- Furthermore these applications are delivered and managed via outsourced contracts. Amendments must go through contractual change management procedures.
Therefore we can see that the Idea to Working Feature life-cycle is actually one that can be subject to considerable slow moving bureaucracy, ultimately meaning the overall IT infrastructure isn’t very malleable at all, indeed it is highly resistant to change.
This change resistance variable is the true key to agile delivery – An organization can specifically define related KPIs, like how long the life-cycle is to turn ideas into working code. The longer this is the less agile their IT infrastructure.
So the adoption of low code type approaches is intended to greatly improve this factor, to expand the change throughput capacity by expanding the bottleneck of who can actually implement change, leading to an ideal scenario where service design sessions can implement their new ideas then and there, in real-time. A change resistance factor of zero.
Enabling ‘Citizen Developers’
Vendors like Pegasystems are particularly noteworthy within this trend, because they aren’t a development toolset alone, but rather offer a full enterprise suite for business process and case management, that includes within it agile development capability including low-code tools.
Their review of the Washington DC Government Empowered conference in late 2018 provides a detailed synopsis of how organizations like the U.S. Bureau of Tobacco, U.S. Air Force Research and the UK’s HMRC are dealing with the types of challenges described above.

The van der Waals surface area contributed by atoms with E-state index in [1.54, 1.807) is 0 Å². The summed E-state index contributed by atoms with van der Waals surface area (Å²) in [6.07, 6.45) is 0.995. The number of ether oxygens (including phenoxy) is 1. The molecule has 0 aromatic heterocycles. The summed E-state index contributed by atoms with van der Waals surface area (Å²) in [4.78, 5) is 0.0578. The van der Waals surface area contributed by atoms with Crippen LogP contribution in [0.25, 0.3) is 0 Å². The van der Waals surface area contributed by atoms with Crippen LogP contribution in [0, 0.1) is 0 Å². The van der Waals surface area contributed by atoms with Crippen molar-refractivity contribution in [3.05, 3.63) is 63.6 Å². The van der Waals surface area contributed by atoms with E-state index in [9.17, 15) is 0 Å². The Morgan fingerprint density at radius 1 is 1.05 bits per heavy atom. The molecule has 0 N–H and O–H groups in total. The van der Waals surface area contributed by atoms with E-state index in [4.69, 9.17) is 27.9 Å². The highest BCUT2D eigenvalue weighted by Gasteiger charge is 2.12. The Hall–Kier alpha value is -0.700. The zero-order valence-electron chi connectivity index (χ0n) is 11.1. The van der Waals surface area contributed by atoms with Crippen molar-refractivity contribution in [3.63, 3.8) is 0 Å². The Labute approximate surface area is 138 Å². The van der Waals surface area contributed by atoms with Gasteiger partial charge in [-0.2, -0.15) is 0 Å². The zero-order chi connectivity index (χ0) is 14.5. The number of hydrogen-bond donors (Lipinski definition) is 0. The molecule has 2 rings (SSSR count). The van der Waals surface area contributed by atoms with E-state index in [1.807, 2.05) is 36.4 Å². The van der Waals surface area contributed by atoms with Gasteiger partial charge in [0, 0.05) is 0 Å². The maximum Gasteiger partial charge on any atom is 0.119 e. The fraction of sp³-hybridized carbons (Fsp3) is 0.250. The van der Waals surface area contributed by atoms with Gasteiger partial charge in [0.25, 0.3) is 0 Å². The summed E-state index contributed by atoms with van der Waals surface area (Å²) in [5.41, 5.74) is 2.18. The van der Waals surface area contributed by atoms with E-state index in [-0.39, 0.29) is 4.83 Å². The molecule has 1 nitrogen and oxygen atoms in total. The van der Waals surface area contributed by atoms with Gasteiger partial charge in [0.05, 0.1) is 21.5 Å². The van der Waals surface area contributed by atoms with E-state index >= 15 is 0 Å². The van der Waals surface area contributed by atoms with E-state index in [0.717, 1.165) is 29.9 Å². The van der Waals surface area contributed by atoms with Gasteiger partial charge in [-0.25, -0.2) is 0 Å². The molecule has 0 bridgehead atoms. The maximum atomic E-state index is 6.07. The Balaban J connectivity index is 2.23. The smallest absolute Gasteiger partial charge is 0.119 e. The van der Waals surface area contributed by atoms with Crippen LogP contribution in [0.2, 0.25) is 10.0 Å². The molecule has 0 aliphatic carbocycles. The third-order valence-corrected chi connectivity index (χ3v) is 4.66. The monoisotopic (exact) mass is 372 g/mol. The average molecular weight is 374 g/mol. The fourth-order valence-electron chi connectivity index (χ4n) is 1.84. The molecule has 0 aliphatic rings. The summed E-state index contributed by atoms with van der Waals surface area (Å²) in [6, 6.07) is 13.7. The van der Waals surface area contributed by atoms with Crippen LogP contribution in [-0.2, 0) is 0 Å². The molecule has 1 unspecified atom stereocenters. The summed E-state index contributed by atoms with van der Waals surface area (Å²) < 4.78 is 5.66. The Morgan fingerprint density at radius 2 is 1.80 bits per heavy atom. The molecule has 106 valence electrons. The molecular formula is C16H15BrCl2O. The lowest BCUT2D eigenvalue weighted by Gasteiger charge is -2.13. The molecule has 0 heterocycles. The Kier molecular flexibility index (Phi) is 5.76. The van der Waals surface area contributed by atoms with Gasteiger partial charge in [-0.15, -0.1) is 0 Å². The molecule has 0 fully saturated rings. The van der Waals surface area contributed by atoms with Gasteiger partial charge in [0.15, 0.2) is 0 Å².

From aged data centres and hardware to multiple proprietary vendor applications they are burdened with a massive ‘technical debt’, and are paying this down through modernization programs seeing them moving to the Cloud and adopting new platforms like Pegasystems. They all share the same common goal: Enterprise systems that can react quickly to change, and Pegasystems offers a powerful legacy modernization capability for achieving exactly this.
On Forbes Adrian Bridgwater writes about how their CIO Don Schuerman describes this capability giving rise to “citizen developers”, the ultimate conclusion to a trend of democratizing government systems, and how he debunks common low-code myths. With the right architecture CIO’s can expand the development capability beyond just the traditional developer teams, while still ensuring appropriate governance and security.
Conclusion – How Low-Code Can You Go?
In this Wall Street article, they report on how Philips has adopted Pegasystems to embrace low-code development, quoting them describing how it enables traditional 12-18 month software life-cycles to be reduced to only 2-3 months.
They make the critical point – Employing highly skilled programmers to work on functionality like web UI interfaces is poor utilization of this precious resource, they should be concentrated on much more impactful, critical code development, and business users empowered with a template-driven approach, much like WordPress site development, for building the business logic elements.
For Scotland this is a tremendously important capability to factor into our ambitions – The goal is to build a World Class Digital Government, but like the other public sector organizations referenced, we too face the same dual challenge of a nationwide estate of elderly and proprietary applications, and a lack of the skills required to modernize them by hand.
We do however have a wealth of front-line staff who are intimately familiar with the needs of their service users and a highly motivated appetite for building and delivering them better services – All we need do is provide them the enabling tools to do so.